A response to Ed Felien's article in the issue of the Pulse
of the Twin Cities:
(Ed Felien is the publisher / owner of the Pulse
and a recently enrolled GP member)
by Doug Mann, June 8, 2006
In arguing that the Green Party should not run candidates for
public offices at the top of the ballot, i.e. US Senate, Governor,
Attorney General, Ed Felien, is repeating the same arguments
he used against running a US presidential candidate in 2004:
That the Green Party is marginalizing itself, pissing off democrats, and
is being accused (rightly or wrongly) of helping "FASCIST"
Republicans get elected!!!
Ed Felien is using a fairly standard argument in favor of a strategy
or reliance on the Democratic Party to save us from the menace
of fascism, which is still "in the bud," and not in full bloom.
Even if the Republican Party was a fascist organization comparable
to Hitler's NAZI party of the 1930s, I would not recommend that the
Green Party take Ed Felien's advice. Hitler didn't come to power
by getting elected. Hitler was put in charge of the government
and supported by the politicians who promised to save the
German people from fascism during the preceding election
In 2000, president-elect Al Gore let Bush take office, and the
Democratic Party leadership has supported many of Bush's
important initiatives, including the invasion and occupation
of Iraq, installing the legal framework for a much more repressive
police state in the US, continuing the retreat from enforcement of
civil rights laws in the public schools via No Child Left Behind, etc.
In 2004, president-elect John Kerry let Bush have a second term,
and the Democratic Party leadership is continuing to help the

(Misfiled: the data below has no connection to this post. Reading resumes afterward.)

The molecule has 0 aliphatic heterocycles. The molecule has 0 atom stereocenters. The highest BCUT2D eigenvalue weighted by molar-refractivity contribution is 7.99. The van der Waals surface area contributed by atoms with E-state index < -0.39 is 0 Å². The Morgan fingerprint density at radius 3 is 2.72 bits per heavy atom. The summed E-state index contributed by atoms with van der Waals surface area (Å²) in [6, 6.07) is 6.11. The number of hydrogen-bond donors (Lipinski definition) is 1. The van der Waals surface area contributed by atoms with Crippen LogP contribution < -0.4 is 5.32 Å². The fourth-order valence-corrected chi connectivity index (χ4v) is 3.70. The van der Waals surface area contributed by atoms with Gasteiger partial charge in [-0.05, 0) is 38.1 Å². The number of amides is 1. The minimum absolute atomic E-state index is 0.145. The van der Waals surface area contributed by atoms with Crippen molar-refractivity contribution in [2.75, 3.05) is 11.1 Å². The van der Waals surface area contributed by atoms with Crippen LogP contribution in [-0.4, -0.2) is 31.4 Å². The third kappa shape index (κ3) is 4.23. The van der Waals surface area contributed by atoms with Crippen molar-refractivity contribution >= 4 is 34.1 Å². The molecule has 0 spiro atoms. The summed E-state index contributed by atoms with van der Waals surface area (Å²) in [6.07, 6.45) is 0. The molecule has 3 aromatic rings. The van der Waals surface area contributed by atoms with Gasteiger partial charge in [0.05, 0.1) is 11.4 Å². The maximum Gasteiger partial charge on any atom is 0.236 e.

Republicans under Bush's leadership to keep Mideast oil reserves
under US control by staying the course in Iraq, and to otherwise
advance a corporate agenda of social injustice and minority rule
(of the rich)
Yes, the Green Party has far fewer active members, and is running
far fewer candidates than it did in 2002. Attendance at Green
Party caucuses has been falling (I am still waiting for the report
on caucus attendance this year). However, the Green Party of
Minnesota is much stronger than it was in 1998 or at the beginning
of Nader's campaign in 2000. The Green Party has been perceived
as the party of the left (pro-working class, pro-social justice) as well
as the environmental party since running Nader, and has made the
greatest inroads electorally among unionists and younger,
low-to-moderate income, working-class households.
I believe that the Green Party has the potential to become a mass
opposition party in relation to the main corporate parties. We need
a change of regime in this country. We have a political regime
that is advancing a corporate agenda. We need a regime that is
advancing an agenda of ecological sustainability and social justice.
We can help to make that happen by building a Green Party that
is independent of the corporate parties and actively opposed to their
agenda. Ed Felien's strategy of not putting Green candidates at
the top of the ballot, if it had been adopted, would have moved
us away from the strategic goal (regime change) that I advocate.